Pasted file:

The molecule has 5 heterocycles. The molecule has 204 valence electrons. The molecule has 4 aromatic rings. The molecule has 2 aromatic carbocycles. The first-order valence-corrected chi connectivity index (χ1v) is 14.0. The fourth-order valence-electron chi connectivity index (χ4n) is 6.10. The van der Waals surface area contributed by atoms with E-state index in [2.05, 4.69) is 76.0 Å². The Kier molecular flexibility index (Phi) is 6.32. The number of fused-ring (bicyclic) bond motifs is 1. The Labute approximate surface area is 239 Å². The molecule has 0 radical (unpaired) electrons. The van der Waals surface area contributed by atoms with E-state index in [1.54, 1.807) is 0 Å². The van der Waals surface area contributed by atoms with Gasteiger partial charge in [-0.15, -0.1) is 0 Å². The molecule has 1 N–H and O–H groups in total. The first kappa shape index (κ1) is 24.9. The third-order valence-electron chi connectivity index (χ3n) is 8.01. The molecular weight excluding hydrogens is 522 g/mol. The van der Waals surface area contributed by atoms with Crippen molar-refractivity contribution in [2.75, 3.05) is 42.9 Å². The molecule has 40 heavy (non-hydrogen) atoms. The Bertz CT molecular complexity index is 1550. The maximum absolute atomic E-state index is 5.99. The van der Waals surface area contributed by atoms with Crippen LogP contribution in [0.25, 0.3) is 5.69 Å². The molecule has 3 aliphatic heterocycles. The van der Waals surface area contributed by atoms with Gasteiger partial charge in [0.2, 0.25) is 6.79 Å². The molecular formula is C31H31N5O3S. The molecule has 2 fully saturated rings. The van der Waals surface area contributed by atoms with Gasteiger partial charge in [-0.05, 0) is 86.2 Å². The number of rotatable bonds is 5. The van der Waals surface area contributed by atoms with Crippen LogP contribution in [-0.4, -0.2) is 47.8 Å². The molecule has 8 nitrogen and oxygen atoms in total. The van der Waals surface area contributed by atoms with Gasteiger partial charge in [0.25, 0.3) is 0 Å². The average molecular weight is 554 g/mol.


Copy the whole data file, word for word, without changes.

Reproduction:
The molecule has 5 heterocycles. The molecule has 204 valence electrons. The molecule has 4 aromatic rings. The molecule has 2 aromatic carbocycles. The first-order valence-corrected chi connectivity index (χ1v) is 14.0. The fourth-order valence-electron chi connectivity index (χ4n) is 6.10. The van der Waals surface area contributed by atoms with E-state index in [2.05, 4.69) is 76.0 Å². The Kier molecular flexibility index (Phi) is 6.32. The number of fused-ring (bicyclic) bond motifs is 1. The Labute approximate surface area is 239 Å². The molecule has 0 radical (unpaired) electrons. The van der Waals surface area contributed by atoms with E-state index in [1.54, 1.807) is 0 Å². The van der Waals surface area contributed by atoms with Gasteiger partial charge in [-0.15, -0.1) is 0 Å². The molecule has 1 N–H and O–H groups in total. The first kappa shape index (κ1) is 24.9. The third-order valence-electron chi connectivity index (χ3n) is 8.01. The molecular weight excluding hydrogens is 522 g/mol. The van der Waals surface area contributed by atoms with Crippen molar-refractivity contribution in [2.75, 3.05) is 42.9 Å². The molecule has 40 heavy (non-hydrogen) atoms. The Bertz CT molecular complexity index is 1550. The maximum absolute atomic E-state index is 5.99. The van der Waals surface area contributed by atoms with Crippen LogP contribution in [0.25, 0.3) is 5.69 Å². The molecule has 3 aliphatic heterocycles. The van der Waals surface area contributed by atoms with Gasteiger partial charge in [0.2, 0.25) is 6.79 Å². The molecular formula is C31H31N5O3S. The molecule has 2 fully saturated rings. The van der Waals surface area contributed by atoms with Gasteiger partial charge in [-0.05, 0) is 86.2 Å². The number of rotatable bonds is 5. The van der Waals surface area contributed by atoms with Crippen LogP contribution in [-0.4, -0.2) is 47.8 Å². The molecule has 8 nitrogen and oxygen atoms in total. The van der Waals surface area contributed by atoms with Gasteiger partial charge in [0.25, 0.3) is 0 Å². The average molecular weight is 554 g/mol.